Like much of the rest of Google’s Nexus One, there are a number of high points that sit right next to low points. For example, the phone offers superb audio clarity on calls – possibly the best we’ve heard – but it also has a pretty poor performing speaker phone and questionable signal reception. On my desk is a Motorola CLIQ with 3 bars of 3G signal while the Nexus One offers only EDGE, though 5 bars of it (something the CLIQ could easily do if I turned off 3G). In general I have found that the Nexus One spends far more of its day without signal than the CLIQ does, and the CLIQ is not even the best performing T-Mobile 3G phone we have. This impacts the life of the battery, which is going to be charged daily as a forgone conclusion.
Turning off 3G data in the phone’s settings will greatly improve battery life, especially in weak signal areas like my house since the phone’s GSM reception is pretty good. Turning on WiFi on the Nexus One will certainly help make up for a lack of 3G data, but it, too, adds a drain to the phone’s battery, though it seems to be decently optimized.
The Nexus One does a great job with contacts. The Android 2.1 OS allows for 3rd party developers to integrate directly into the main contacts system, and Google includes a nice Facebook app that demonstrates that well. Multiple Gmail accounts can be added to the device for contacts or email (but only one for the calendar), and the same is true for Microsoft Exchange accounts. New 3rd party apps are likely to be available in the future to add support for other sites like MySpace, Twitter, and LinkedIn, if they don’t already exist.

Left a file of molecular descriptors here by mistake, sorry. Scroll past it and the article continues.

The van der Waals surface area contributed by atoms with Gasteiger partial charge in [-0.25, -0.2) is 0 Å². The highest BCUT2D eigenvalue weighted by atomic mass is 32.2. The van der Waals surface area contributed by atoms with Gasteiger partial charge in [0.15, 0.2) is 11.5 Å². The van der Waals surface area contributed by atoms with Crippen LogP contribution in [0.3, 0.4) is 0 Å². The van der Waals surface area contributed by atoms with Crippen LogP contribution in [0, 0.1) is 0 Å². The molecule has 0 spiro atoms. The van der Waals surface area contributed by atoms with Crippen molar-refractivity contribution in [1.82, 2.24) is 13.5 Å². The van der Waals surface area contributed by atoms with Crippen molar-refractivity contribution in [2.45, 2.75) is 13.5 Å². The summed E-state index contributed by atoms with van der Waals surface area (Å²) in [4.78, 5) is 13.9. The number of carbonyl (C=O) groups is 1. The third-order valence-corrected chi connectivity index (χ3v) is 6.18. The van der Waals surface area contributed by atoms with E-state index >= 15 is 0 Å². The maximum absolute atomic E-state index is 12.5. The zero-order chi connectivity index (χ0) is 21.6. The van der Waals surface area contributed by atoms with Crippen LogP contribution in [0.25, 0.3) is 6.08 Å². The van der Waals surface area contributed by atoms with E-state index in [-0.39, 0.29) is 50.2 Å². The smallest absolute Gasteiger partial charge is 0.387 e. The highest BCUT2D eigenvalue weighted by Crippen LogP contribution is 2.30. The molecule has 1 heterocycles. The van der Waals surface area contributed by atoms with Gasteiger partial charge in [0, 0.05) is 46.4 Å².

Contacts on the phone are managed in two main lists, the full contact list (which can be configured to show contacts from all sources or only one), and the favorites list, which shows only starred contacts. Long pressing on a contact photo (or photo placeholder) will bring up a list of icons that represent the various ways that contact can be reached (call, SMS, Facebook, etc). All imaginable details can be stored in a contact, and there is first and last name searching as well as a slider control that can be used to index through long lists. Shortcuts to contacts can also be placed on a homescreen panel for even more convenient access.
In terms of functionality, the Google Nexus One does very well with messaging tasks. It has great support for IMAP, POP, and Exchange email systems in addition to Google’s home grown Gmail. The Exchange support is pretty simple, lacking even out of office notices, but it works well for bringing your messages and contacts (though not calendar appointments). The setup process for email is simple, and everything works pretty much as one would hope for. Text and multimedia messaging work through a separate system and are shown in an IM-like threaded fashion. IM support on the Nexus One is limited to Google’s own Gtalk system, though there are 3rd party apps that can provide access to other systems.
The Nexus One’s 3G data is hampered by its poor reception, but even when the phone showed but one bar of 3G signal, I still managed to get 1000kbps or faster downloads on DSLReports’s mspeed test, which is great. WiFi data speeds were much faster still, and the phone’s speedy Qualcomm Snapdragon processor, running at 1GHz, is fully capable of gobbling up the data. Bluetooth is also supported on the phone, as is USB.
Update: The firmware update released in February of 2010 seemed to have little to no impact on 3G reception on the Google Nexus One as best we could tell.